Harrell believes U.S. sanctions give Washington authority to punish foreign companies that purchase PDVSA oil through a middleman – particularly if the company “knows or should have known it was Venezuelan crude.” But that does not obligate the U.S. government to act.

“At the end of the day, these sanctions are fundamentally policy calls,” Harrell said.

Reuters could not independently verify if China knew the oil that reached its shores via Rosneft Trading came from Venezuela.

The U.S. Treasury Department, which enforces trade sanctions, declined to comment.

Asked about the Reuters findings, Elliott Abrams, the U.S. State Department’s special representative for Venezuela, said in an interview that potential U.S. sanctions against Chinese companies purchasing transshipped crude were “on the table.”

“We will be taking individual actions with respect to STS transfers,” Abrams said.

China’s General Administration of Customs did not respond to requests for comment. The Foreign Ministry told Reuters there was nothing improper about China’s dealings with Venezuela. The ministry said U.S. sanctions had “severely affected” relations between Venezuela and the rest of the world, but said Beijing intends to continue trading with the country.

Neither PDVSA, Venezuela’s Oil Ministry, nor the Information Ministry – which responds to media inquiries on the government’s behalf – responded to requests for comment. Venezuelan officials have repeatedly described U.S. sanctions on their country as illegal and unilateral.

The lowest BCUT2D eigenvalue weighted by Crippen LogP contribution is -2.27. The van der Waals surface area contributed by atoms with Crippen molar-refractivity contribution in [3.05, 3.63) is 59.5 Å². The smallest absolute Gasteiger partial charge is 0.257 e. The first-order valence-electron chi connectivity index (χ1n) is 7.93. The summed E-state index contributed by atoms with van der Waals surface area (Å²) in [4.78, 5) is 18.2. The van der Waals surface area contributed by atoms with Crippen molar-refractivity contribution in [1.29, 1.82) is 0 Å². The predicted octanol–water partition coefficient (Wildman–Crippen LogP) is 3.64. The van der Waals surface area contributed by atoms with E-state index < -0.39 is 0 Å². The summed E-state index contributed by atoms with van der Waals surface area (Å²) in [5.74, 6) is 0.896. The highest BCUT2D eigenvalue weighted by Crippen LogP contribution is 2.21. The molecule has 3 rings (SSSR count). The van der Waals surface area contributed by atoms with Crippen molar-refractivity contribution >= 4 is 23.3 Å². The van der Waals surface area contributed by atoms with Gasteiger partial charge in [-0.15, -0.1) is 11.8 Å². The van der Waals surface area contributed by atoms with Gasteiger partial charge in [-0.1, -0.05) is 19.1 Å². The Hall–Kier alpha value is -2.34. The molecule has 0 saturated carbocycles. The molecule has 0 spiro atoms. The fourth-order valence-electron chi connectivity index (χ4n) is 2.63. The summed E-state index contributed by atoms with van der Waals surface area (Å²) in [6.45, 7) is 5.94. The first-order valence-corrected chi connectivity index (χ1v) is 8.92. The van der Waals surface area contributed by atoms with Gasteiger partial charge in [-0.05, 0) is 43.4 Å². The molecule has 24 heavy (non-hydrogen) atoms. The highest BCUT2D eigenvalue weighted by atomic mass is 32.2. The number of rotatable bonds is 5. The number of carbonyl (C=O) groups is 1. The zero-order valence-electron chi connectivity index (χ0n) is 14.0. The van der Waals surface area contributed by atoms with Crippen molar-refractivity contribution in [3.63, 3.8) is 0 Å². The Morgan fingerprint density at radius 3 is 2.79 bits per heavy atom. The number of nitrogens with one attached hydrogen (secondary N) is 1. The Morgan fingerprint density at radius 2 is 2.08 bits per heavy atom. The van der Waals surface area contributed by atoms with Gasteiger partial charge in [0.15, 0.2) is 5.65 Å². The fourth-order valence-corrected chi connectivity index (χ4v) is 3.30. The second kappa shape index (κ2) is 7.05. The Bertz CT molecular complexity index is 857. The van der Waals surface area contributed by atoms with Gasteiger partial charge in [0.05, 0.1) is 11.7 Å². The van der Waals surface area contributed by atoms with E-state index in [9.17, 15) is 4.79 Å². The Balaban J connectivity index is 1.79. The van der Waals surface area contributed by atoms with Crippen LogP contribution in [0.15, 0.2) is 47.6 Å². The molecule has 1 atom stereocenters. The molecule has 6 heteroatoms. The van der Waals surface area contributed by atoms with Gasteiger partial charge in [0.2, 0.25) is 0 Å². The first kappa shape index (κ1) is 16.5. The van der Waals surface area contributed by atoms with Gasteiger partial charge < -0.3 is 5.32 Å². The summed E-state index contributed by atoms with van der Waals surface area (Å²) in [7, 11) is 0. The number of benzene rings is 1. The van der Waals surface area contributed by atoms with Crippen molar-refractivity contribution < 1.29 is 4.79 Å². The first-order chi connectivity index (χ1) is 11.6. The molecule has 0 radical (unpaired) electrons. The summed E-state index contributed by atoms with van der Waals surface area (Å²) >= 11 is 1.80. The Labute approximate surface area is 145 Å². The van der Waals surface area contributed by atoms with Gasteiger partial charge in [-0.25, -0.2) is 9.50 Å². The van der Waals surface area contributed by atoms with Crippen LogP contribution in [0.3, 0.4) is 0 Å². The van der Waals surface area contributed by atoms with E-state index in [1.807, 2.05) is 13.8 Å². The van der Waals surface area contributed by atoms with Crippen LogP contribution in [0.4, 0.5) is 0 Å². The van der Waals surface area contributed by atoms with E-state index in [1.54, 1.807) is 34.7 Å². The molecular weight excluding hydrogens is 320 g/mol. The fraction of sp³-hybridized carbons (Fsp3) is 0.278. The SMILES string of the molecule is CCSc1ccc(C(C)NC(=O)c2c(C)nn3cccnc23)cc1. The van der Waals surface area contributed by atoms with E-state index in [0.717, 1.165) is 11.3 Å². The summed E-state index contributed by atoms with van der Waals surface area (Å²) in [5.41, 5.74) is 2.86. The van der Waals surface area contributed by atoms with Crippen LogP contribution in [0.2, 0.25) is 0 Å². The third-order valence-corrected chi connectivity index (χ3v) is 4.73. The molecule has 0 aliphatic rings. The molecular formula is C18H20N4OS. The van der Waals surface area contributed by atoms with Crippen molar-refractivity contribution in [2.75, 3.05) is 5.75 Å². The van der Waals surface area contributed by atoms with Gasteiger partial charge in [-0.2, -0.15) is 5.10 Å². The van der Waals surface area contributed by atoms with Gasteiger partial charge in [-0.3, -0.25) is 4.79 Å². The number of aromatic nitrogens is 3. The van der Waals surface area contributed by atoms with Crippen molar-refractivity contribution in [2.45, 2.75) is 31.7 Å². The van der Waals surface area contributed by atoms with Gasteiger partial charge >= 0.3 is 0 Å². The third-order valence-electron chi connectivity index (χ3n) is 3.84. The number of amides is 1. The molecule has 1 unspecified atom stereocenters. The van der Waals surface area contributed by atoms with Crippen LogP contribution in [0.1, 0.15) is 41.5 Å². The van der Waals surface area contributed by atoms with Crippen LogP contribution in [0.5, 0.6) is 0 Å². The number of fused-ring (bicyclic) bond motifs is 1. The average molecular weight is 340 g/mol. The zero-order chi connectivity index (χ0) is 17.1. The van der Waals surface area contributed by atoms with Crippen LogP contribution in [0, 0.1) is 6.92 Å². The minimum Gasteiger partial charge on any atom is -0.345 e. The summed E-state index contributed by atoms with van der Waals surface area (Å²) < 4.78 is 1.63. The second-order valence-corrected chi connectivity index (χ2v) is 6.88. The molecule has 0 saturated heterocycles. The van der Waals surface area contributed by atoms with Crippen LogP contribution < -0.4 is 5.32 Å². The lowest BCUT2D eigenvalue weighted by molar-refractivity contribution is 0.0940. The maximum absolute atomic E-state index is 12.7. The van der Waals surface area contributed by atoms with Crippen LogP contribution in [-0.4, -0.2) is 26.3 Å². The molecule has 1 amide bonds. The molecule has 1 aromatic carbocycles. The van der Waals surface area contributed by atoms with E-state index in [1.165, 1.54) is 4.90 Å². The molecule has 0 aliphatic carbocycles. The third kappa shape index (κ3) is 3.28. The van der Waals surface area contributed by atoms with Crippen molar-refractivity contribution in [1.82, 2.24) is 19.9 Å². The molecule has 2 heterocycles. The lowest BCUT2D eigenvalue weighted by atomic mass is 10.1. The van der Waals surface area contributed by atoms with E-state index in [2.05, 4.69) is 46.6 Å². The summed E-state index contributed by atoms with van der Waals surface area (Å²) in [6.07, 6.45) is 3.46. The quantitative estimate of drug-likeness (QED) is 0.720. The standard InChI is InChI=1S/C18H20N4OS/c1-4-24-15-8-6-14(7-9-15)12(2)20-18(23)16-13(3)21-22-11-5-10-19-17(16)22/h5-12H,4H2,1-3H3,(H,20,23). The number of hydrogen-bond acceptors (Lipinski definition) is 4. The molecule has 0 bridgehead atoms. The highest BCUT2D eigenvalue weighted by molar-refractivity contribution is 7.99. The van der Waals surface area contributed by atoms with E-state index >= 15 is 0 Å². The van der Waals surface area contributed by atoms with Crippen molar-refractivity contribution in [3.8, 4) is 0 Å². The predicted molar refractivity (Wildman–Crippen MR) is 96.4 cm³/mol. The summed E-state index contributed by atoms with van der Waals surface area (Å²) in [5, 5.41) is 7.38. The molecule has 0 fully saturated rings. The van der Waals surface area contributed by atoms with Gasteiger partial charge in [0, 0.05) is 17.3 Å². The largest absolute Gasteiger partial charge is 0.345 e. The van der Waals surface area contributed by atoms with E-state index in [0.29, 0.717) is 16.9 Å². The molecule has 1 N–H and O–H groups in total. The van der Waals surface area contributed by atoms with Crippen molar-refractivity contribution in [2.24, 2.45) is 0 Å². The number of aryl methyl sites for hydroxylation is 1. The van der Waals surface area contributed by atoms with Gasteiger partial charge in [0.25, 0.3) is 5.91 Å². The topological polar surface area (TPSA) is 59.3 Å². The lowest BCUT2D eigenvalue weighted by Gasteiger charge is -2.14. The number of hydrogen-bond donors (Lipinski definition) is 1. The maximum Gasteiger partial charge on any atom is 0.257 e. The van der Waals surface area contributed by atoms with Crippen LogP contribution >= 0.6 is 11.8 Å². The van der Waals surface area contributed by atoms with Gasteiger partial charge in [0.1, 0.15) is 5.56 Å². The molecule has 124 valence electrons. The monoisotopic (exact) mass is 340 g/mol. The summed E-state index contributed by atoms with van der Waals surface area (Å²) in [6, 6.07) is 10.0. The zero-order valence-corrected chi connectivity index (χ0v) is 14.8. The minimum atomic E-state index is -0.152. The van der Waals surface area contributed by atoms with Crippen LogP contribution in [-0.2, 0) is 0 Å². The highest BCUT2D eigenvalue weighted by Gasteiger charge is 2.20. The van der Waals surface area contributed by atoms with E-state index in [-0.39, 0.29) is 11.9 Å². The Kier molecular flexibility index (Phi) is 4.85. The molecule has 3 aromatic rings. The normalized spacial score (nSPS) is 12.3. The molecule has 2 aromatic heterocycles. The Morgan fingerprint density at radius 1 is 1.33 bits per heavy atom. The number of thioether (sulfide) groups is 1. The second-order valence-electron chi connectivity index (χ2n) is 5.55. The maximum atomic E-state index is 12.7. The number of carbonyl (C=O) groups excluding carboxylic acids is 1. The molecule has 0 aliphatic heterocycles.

Oil analysts since last year have said Venezuelan oil was making its way to China by way of STS transfers. This account is the first to reveal the extent of those shipments and demonstrate how systematic the tactic has been. Reuters also reviewed internal PDVSA documents that showed the Rosneft unit was involved in moving the oil.

So much PDVSA oil was shipped to China this way that the country’s total 2019 imports of Venezuelan oil averaged 283,000 barrels a day. That’s 24% higher than the 228,700 barrels a day reported by Chinese customs, according to Reuters calculations based on comparisons of the Refinitiv Eikon data to official Chinese customs data.

That was not enough to offset entirely the impact that U.S. sanctions had on PDVSA; U.S. refiners were importing an average of 500,000 barrels per day when the sanctions were imposed in January 2019. But it helped Venezuela keep its oil industry alive at a time when the drop in demand from foreign buyers was creating a glut onshore, nearly forcing PDVSA to halt production in key oil fields.

The STS maneuvers mirror tactics that Iran, whose oil industry is also under U.S. sanctions, has used to ship its oil to China for years. As Reuters documented in reports in 2019 and 2015, Iranian oil often is labeled as coming from neighboring Iraq.

A representative of the operator of a Chinese terminal where one such shipment unloaded in 2019 denied that the origin of the oil was Iranian.

Alireza Miryousefi, spokesman for Iran’s mission to the United Nations in New York, said in a statement “how we sell or export our oil is no one’s business.” He said U.S. sanctions on Iran’s oil exports are “illegal.”

The Chinese shipments of Venezuelan crude were unusual for a variety of reasons, oil analysts said.

STS transfers typically are used for legitimate purposes – such as offloading oil from deep-water drilling ships or pumping oil from large tankers onto smaller vessels that can navigate narrow or shallow waterways. The use of this technique to transport oil from Venezuela to China was not seen until the middle of last year, the oil analysts said.

By Luc Cohen and Marianna Parraga, Reuters, 12 June 2020

Read more at Reuters

Photo (edited): John Bateson / CC-BY-SA-2.0